Fashion for NASA

Post by: Crystal Compton

 

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Crystal Speaking at NASA in Florida

January 22, 2013 a new semester of school began just like it always does, time for more classes, homework, studying, working on a project with NASA, typical-everyday-school-kind-of-stuff.

My first studio class of spring semester began bright and early at 8:30 am on the St. Paul campus, my classmates and I sat patiently in the classroom. My professor rushed through the door and exclaimed that we were to work on a project with NASA and that we had a teleconference with them in 30 minutes. We certainly were not gradually eased into the semester, the teleconference consisted of our mentors from NASA they introduced the projects that each group would each be assigned to work on for the entirety of the semester. The project that I was assigned was the “Suit Clearance/Wearable Sensors” project.

The spacesuit that they were currently using that the crew members wear during their extravehicular activity (EVA) trainings produced harmful injuries to the body because of all the heavy equipment that the suit entailed. EVA is any activity performed by a pressure-suited crew member in unpressurized or space environments. The physical relationship between the EVA suit and the body needed to be better understood in order to appropriately design the next generation of spacesuits. One approach is to detect and measure the spatial relationship (clearance, pressure, and collisions) between the body and suit. And that’s just what we did.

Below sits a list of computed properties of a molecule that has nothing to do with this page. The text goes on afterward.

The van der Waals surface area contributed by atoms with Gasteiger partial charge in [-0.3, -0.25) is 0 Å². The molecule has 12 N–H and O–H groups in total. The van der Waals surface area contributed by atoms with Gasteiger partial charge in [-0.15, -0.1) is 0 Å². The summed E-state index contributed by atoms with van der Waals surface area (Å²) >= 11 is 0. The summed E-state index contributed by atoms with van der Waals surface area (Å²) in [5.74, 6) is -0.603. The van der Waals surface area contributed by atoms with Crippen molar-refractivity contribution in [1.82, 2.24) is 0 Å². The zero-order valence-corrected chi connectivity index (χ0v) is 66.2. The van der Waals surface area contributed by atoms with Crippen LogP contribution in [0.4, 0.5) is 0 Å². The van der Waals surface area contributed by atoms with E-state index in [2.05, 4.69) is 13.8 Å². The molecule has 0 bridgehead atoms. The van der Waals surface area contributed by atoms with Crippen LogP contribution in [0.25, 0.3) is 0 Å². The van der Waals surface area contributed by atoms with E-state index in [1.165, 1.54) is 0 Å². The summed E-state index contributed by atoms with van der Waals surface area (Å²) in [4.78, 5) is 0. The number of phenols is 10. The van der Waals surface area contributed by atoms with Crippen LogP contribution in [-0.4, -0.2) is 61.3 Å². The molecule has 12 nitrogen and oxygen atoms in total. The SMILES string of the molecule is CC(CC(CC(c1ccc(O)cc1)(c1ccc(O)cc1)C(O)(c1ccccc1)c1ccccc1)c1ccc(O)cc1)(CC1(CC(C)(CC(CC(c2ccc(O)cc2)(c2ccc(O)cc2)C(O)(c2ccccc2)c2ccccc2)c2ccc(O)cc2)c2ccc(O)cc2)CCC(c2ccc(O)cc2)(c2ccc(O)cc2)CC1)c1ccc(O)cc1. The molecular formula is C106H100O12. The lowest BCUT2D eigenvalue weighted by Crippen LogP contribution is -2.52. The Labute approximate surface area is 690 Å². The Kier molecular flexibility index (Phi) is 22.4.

The primary goal was to design a garment that would incorporate wearable sensors to detect aspects of the spatial relationship between the body and the EVA suit in the shoulder, back, and chest regions. Furthermore, this design must also be comfortable, non-invasive, and safe to use for the wearer. To start we researched everything that we’d have never dreamed was related to Apparel Design: engineering, electronics, science, gravity, physics, body parts, body injuries, and so very much more. After we had a concrete background of information we conducted myriad of different sensor tests that showed some degree of potential. We collected and analyzed our results, performed more testing, repeat, repeat, repeat, we started to narrow it down to the best ones. Once we finally determined the best sensors to use we then preceded forward in determining our final design. We decided to utilize a combination of two different types of sensors: soft-switches and force-sensitive resistors. We focused mainly on utilizing soft-switches and did so for many valuable reasons. These softs-witches are very easily self-made, very straightforward, relatively inexpensive, and also provide a soft cushion for protection. Due to these inherently great qualities it made it a perfect choice for us to use in our final design. The softs-witches that we made are calibrated to close at, or above a specific amount of pressure/force. We developed a technique for calibrating the soft-switches based on the diameter of the spacer perforation. The soft-switches are composed of a “spacer” (kitchen sponge, foam, whatever tickles your fancy) with a hole cut into it and two layers of conductive fabric. The conductive fabric acts as the hearty bread of a sandwich and is placed on both sides of the spacer, which acts as the creamy (not crunchy) delectable peanut butter. When enough pressure is applied to the area where the hole is the two layers of conductive fabric touch and a threshold is reached, signaling (at minimum) that a determined amount of pressure is being detected. Similar to the soft-switches, our other sensor, the force-sensitive resistor, detects pressure as well. However, instead of merely relying on a threshold amount, this one allows for localized measurements of a range of forces. We only incorporated a few of these sensors into our final design due to higher costs and because they utilize more rigid metallic components. However, by utilizing even just a few of them, it allows for specific pressure readings on the garment and the ability to be moved throughout the design if pressure is desired to be detected in another chosen location. For our wearable garment we decided to design one that is somewhat similar to an “over-sized sports bra.” We did this so it only covers the surface area of what is essential to be detected, without being too cumbersome or invasive. In order to incorporate our sensors into this garment we used a combination of stitching with conductive, as well as your typical 100% polyester, thread and using a fusing web to weld together conductive fabrics with a fabulous material called “Wonder Under.”